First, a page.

Cricket – The Gentleman’s Game!

Known as the gentleman’s game, the game of cricket has been around for over five centuries. It has braved many plagues, two world wars and many international crises. It is still not a part of the Olympics but is widely popular in South-Asian countries, England, Australia and the West Indies. Over a third of the world’s population is familiar with the game. Like football and rugby, it is a team game and success depends on teamwork. Linguists opine that the word ‘cricket’ may have been derived from Middle Dutch or Old English.

How it started?

Cricket had humble beginnings as a casual game in the woods of South-England in the 16th century. It gradually gained popularity but underwent several changes before becoming the national game of England in the 18th century.

It was widely considered a boy’s game until the 20th century. Though women played the game in casual tournaments, women’s cricket gained international attention in the last decade of the previous century.

Governing body

The International Cricket Council (ICC) is the governing body of cricket around the world and has over 100 member nations including 12 full members and 92 associate ones. It organizes the major cricketing events including the World Cup (separately organized for men and women), Champions Trophy, and T20 World Cup. The umpires and match referees are appointed by the ICC in events organized by them.

The ICC lays down rules and regulations of the game and also enforces a code of conduct. A major source of income for the ICC is from the selling of sponsorship and telecast rights of its tournaments. The cricketing events in the member nations are organized and governed by their independent bodies.

Full members of ICC

England, Australia, West Indies, South Africa, India, New Zealand, Pakistan, Sri Lanka, Zimbabwe, Bangladesh, Ireland and Afghanistan are the full members of the council. The last three joined ICC in the near past only. The full members play official test matches and have full voting rights in the internal elections of ICC.

About the game

The game is played with a hard ball (covered with leather) with 11 players on each side. The batting team sends two batsmen at a time to the crease while the fielding side deploys all its 11 players on the field.

Using a bat made of wood, the batsman can play the ball bowled to them. The batsman can change their bat whenever they want on condition that this does not stop the progress of the game. The bowler bowls the leather ball with the aim to either get the batsman out or prevent them from scoring runs. If the ball gets damaged or worn out, the umpires may opt to replace it. The dimensions of the bat and ball are defined by the ICC.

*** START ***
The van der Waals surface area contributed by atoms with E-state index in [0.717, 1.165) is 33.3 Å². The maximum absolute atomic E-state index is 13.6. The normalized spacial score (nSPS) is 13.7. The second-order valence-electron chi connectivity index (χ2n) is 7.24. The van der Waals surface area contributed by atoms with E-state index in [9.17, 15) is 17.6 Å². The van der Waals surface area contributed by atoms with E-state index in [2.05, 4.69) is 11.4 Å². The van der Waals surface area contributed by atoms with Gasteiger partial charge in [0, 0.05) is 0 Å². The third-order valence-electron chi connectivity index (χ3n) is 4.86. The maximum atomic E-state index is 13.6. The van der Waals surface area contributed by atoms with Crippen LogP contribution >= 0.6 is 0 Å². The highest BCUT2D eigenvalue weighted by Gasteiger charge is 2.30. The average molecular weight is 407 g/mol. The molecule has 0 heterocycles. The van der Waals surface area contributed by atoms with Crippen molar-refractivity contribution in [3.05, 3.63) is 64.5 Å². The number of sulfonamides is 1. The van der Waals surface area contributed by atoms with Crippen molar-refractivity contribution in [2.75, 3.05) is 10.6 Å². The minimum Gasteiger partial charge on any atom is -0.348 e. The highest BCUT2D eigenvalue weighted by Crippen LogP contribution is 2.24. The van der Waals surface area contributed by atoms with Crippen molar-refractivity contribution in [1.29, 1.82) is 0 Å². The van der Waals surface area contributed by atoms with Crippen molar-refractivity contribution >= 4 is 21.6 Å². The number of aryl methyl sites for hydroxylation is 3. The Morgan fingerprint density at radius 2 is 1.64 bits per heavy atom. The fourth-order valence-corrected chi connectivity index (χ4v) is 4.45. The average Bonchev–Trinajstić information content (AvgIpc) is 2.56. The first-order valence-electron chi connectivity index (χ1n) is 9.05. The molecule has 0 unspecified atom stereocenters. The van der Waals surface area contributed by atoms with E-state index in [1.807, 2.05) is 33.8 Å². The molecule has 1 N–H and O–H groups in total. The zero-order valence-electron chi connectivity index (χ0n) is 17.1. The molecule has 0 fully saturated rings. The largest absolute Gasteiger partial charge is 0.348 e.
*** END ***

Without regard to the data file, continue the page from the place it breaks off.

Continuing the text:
How is it played?

The game begins with a toss between the two teams. It is generally coordinated between the captains of the two teams by the match referee. Team winning the toss gets to choose between batting and bowling first. The choice mostly depends on the pitch conditions, weather and team strategy.

Each over consists of six legal deliveries. If the umpires rule a ball a no-ball or wide, the bowler has to bowl it again. One run extra is awarded to the batting side in either of the events.


The batsman faces the bowler on a central rectangular strip of length 22 yards (20.2 meter) measured from one end of wickets to the other. The breadth of the pitch is 3.33 yards (3.05 meter). Each end (length-wise) of the pitch has 3 wooden sticks called stumps rooted in the ground with bails placed on top of them. The type of pitches and playing conditions varies from country to country. For example, Australian pitches offer more pace and bounce while Indian pitches offer more turn.

Playing conditions

Rain plays a spoilsport and may even lead to the abandoning of a match. The players are sent off the ground during rain and the pitch is covered to keep it dry. The game is resumed only after the umpires find the playing conditions safe for the players. Strong winds have also led to short stoppages in the game in the past.